Italian wine labels can be a bit intimidating. With the castles, foreign languages and weird abbreviations, it is hard to decipher if what you choose will be worth your hard earned dollars. The labels of the Italian section of a retail shop or the list of a restaurant menu (sigh…we will get back there eventually), will have words like Riserva, Gran Selezione, Toscana IGT and DOCG. These designations are going to tell you a few things about the wines, such as the origins and variety of grapes that compose the wine and how much time it was barrel and bottle aged. As the more requirements become stricter, the amount of wine produced becomes limited. The more limited the wine, the more expensive it is. Knowing the basics of Chianti labelling laws can help steer you towards a well- made, appropriately priced Chianti gem.
First, we have to acknowledge what we are working with: Sangiovese. This darling of Tuscany has the signature markers of high-acid, a transparent ruby color with black and red cherry being the dominant flavors. Herbs, spice, violets and earth are also found in the complex expressions of this indigenous grape. Sangiovese has a medium tannin structure that builds as the quality increases. Sangiovese in Chianti has a slightly different DNA than the Sangiovese Grosso from Brunello di Montalcino and requires less time to mellow than its southern cousin.
The Chianti Hierarchy can be split into two major categories: Chianti and Chianti Classico. After the schism between the two zones in 1996, each decided to determine base line and other more premium levels of wine for their respective DOCG (Denominazione di Origine Controllata e Garantita).
The Idea of a DOCG is to Guaranteed a wine from a region to ensure high quality. By limiting yields and the amount of DOCG ‘Tags’ that demark these wines, the region guards against the counterfeit and inferior wines flooding the market and lowering the value of the Chianti name.
Chianti DOCG: Elevated from DOC status in 1996. Wine composition must adhere to the following regulations: 70-100% Sangiovese and the rest can be other indigenous or international grapes but cannot exceed 15% of Cabernet Sauvignon. All of the grapes must come from the Chianti zones (but NOT Chianti Classico). Any of the subzones can use their subzone name or the general Chianti labelling. These wines must have a minimum of 11.5% alcohol.
Chianti Superiore DOCG parallels the same specifications that Chianti DOCG requires, except that this level requires 6 months of ageing in barrel with 3 months in bottle before release. Chianti Superiore must also be at least 12% alcohol. There are also lowered vineyard yields for this category. Chianti Riserva DOCG must follow the Chianti DOCG rules but also requires two years of ageing in a barrel.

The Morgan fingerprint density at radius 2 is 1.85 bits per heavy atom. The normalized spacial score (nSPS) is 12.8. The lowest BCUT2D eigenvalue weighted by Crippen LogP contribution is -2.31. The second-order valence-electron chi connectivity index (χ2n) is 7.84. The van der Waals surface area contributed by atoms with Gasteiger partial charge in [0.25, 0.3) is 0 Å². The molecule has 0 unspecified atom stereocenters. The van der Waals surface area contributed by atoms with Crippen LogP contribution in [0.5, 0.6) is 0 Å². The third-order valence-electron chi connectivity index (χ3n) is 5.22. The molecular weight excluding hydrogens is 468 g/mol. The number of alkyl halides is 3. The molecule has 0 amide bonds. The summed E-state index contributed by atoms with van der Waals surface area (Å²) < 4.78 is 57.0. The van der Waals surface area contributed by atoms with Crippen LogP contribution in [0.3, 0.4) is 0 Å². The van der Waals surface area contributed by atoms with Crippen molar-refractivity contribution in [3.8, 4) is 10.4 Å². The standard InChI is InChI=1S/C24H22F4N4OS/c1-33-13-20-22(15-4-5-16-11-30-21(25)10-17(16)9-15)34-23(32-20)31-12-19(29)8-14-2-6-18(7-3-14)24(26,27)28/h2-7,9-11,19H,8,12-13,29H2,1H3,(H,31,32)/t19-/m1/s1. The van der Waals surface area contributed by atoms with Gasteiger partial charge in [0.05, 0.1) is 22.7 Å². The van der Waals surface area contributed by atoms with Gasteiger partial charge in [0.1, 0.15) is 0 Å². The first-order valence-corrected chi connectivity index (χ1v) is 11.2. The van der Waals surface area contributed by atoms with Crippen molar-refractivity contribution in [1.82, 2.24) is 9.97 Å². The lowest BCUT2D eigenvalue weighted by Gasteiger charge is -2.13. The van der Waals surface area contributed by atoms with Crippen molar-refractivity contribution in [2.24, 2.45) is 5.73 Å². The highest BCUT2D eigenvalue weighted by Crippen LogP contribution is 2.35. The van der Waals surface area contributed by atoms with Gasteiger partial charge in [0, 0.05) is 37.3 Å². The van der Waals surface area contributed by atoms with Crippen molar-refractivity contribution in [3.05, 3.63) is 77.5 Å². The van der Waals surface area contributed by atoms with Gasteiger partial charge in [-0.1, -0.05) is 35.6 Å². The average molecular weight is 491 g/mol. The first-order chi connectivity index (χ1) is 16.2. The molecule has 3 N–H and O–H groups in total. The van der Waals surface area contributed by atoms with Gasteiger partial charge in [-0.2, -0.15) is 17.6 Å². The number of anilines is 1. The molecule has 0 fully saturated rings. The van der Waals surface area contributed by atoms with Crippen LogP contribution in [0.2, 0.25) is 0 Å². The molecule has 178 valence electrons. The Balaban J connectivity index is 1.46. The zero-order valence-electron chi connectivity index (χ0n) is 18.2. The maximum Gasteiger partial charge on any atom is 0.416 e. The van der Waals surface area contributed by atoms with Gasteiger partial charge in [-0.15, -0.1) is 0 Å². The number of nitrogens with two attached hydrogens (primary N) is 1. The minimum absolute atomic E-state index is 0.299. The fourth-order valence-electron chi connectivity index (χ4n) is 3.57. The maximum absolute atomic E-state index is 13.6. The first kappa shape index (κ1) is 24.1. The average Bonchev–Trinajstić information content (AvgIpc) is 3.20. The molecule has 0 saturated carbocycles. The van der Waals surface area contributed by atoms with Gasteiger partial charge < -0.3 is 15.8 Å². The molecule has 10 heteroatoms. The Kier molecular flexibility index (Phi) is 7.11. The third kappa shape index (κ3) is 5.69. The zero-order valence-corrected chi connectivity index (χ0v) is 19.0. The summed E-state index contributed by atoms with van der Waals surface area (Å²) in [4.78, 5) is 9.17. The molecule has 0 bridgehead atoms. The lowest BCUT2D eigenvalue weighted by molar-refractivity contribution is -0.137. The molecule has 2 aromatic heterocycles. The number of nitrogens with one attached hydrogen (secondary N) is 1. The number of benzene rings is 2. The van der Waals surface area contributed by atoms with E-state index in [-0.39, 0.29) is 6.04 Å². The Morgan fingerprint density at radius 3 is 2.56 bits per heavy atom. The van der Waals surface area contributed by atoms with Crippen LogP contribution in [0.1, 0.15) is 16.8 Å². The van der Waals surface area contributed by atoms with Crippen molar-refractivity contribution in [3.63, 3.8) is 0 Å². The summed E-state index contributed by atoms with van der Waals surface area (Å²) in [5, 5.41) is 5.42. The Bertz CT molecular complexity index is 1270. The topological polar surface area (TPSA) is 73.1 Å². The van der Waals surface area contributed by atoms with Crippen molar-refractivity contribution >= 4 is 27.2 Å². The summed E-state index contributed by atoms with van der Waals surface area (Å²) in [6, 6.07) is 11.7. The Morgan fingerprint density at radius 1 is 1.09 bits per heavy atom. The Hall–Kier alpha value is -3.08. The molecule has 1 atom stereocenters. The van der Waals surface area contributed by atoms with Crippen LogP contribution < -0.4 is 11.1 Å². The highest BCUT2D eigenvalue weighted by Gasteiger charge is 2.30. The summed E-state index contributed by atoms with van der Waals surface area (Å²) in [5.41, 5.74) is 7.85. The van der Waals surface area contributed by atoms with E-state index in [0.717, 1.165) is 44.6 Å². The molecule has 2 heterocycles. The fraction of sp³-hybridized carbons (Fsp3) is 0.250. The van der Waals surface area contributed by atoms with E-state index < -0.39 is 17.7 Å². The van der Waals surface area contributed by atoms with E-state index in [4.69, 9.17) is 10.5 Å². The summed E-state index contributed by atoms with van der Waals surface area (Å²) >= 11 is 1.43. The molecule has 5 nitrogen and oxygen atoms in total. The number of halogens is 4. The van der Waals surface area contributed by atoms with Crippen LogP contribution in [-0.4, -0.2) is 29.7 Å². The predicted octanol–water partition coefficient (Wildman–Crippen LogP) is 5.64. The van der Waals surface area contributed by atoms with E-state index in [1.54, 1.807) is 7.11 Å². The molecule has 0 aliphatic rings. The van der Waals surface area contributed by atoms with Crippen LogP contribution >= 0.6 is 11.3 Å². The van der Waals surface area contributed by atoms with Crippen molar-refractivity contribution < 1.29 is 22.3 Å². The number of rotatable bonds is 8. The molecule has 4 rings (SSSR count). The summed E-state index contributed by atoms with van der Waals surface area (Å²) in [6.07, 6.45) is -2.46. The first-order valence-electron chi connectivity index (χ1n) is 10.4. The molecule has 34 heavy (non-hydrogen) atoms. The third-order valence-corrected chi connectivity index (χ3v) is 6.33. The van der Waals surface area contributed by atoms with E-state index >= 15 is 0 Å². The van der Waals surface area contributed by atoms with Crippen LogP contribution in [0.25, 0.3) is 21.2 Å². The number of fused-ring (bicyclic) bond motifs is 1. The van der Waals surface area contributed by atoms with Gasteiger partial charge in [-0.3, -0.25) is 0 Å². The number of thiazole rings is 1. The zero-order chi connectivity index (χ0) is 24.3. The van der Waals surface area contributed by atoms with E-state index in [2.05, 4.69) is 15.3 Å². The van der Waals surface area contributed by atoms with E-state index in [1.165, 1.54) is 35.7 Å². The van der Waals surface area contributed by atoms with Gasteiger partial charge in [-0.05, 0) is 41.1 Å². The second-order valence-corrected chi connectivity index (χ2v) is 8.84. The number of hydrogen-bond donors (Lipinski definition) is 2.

Chianti Classico DOCG separates itself from the satellite zones due to the galestro and sandstone soils. These wines are made with 80-100% Sangiovese with the rest of the blend using international or indigenous red varieties grown within the region. Unlike in the general Chianti DOCG, the traditional white grapes of Trebbiano and Malvasia that were used in the original Ricasoli formula are no longer permitted. A minimum alcohol level is set at 12%. The maximum yield of these vineyards is 7.5 tonnes per hectacre.
Chianti Classico Riserva DOCG follows the rules of Chianti Classico DOCG above with a 12.5% minimum alcohol level but also requires two years total ageing with at least 3 months in bottle. Chianti Classico Gran Selezione (Great Selection) is the newest classification for Chianti Classico DOCG, created in 2014. Wines that carry this tag are Chianti Classico DOCG compliant but the grapes must be all estate grown (producer owns all of the vines used to produce the wine) and aged for 30 months with at least 3 in the bottle. The minimum alcohol level is 13%.
Toscana IGT (Indicazione Geografica Tipica) is considered the ‘lowest’ level of classification that you will see on wines from Chianti, however this labelling allows for more experimentation for the winemakers. This category of wines was created to collect taxes from some of the country’s finest Super Tuscan wines that do not adhere to the above DOCG requirements. Many producers now create IGT wines with grapes from their younger vineyards, wines that are not Sangiovese based or wines that do not express the qualities of typical Chiantis or other Tuscan DOC or DOCGs.